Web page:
Fire on Ice
Glynn A. Leyshon is a professor of physical education at the University
of Western Ontario, a former weekly columnist for the London Free Press
and author of 18 Sporting Stories.
Can a young pup, not yet 20 years old, have a biography written already?
He can if he is 6’5" tall, weighs 228 lbs, is one of the best hockey
players in the world, and is named Eric Lindros.
This book details the short, fishbowl existence of the latest hockey
wunderkind, and it is surprisingly interesting. Starkman has gathered
viewpoints from a number of people (apart from Lindros himself)
including mother Bonnie, father Carl, and brother Brett, along with
assorted teammates, coaches, landladies, and agents.
The approach is loosely chronological. Within most chapters, Lindros
gives his impression of a situation (such as moving from London to
Toronto, or playing in the world championships) and this is followed by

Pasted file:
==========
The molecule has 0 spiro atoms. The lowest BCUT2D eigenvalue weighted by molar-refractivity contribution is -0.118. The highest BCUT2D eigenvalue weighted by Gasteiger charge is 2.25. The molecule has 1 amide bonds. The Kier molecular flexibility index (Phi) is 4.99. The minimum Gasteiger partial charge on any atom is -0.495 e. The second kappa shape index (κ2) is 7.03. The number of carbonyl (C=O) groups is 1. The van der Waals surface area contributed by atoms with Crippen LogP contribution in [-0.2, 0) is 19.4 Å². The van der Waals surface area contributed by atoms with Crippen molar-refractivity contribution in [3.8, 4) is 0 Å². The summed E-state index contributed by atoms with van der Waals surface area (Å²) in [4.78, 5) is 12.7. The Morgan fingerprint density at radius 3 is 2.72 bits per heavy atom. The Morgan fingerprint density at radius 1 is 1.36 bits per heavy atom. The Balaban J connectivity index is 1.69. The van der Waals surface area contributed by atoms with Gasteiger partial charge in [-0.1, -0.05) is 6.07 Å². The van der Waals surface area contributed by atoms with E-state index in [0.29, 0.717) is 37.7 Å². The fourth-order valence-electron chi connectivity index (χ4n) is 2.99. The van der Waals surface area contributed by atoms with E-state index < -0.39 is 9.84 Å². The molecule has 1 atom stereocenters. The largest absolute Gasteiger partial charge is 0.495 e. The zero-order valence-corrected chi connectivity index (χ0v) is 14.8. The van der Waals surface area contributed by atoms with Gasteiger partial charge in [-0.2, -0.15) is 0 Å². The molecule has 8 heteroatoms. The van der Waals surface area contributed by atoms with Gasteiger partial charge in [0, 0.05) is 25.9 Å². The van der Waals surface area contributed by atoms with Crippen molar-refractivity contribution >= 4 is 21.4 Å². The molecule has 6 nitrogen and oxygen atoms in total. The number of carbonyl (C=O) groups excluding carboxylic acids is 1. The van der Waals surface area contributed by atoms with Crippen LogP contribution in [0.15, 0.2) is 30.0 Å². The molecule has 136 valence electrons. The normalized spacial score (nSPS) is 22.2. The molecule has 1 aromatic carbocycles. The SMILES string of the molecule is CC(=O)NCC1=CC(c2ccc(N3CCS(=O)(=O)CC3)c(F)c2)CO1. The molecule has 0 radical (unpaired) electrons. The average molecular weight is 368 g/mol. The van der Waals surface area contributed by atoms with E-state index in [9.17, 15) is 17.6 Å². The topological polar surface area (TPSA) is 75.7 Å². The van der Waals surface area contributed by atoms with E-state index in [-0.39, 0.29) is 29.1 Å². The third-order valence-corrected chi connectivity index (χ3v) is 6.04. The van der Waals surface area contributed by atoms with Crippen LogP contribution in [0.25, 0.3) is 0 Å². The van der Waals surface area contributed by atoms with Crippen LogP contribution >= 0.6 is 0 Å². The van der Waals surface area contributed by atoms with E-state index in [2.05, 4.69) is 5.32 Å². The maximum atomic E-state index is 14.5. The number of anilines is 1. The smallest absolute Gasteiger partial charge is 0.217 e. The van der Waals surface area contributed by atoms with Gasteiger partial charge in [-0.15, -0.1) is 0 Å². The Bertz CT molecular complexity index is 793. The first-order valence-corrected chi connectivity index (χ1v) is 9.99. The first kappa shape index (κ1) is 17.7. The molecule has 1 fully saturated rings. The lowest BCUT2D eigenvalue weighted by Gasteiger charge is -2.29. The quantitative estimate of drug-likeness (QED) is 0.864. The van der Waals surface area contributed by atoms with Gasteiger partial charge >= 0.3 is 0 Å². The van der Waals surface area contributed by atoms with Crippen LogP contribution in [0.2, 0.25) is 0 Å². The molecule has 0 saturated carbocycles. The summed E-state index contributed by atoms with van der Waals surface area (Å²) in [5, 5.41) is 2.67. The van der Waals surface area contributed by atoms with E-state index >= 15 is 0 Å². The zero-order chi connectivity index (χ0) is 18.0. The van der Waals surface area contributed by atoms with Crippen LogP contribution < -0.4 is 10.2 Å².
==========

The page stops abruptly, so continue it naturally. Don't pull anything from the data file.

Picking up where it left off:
“Other Voices” (one or more observers commenting on the topic at
hand). This device is quite effective. When 16-year-old Eric was drafted
by the Soo, he made the news by refusing to play on a team 500 miles
from his family and home. He opted instead to play in Detroit in a
lesser league. We get a view of this situation from Eric himself, his
concerned mother, his anxious landlady, and his exultant new coach, who
can hardly believe his good fortune.
The big story, of course, is Lindros’s refusal to report to the
Quebec Nordiques after being their number-one draft pick and the first
pick overall in the NHL, in 1991. The inner turmoil he
suffers—including the hard-to-believe scenario of this giant weeping
in his brother’s arms—constitutes the book’s climax. It makes a
rather poignant statement: this book is less about a hockey player than
it is about an early-maturing, talented young man in a competitive,
devouring system. Lindros’s family support has made it possible for
him to survive thus far, but the fame and acclaim have not been without
price—public vilification for him and his family, threats, and
physical abuse. And all this to someone not yet 20. Only in Canada, you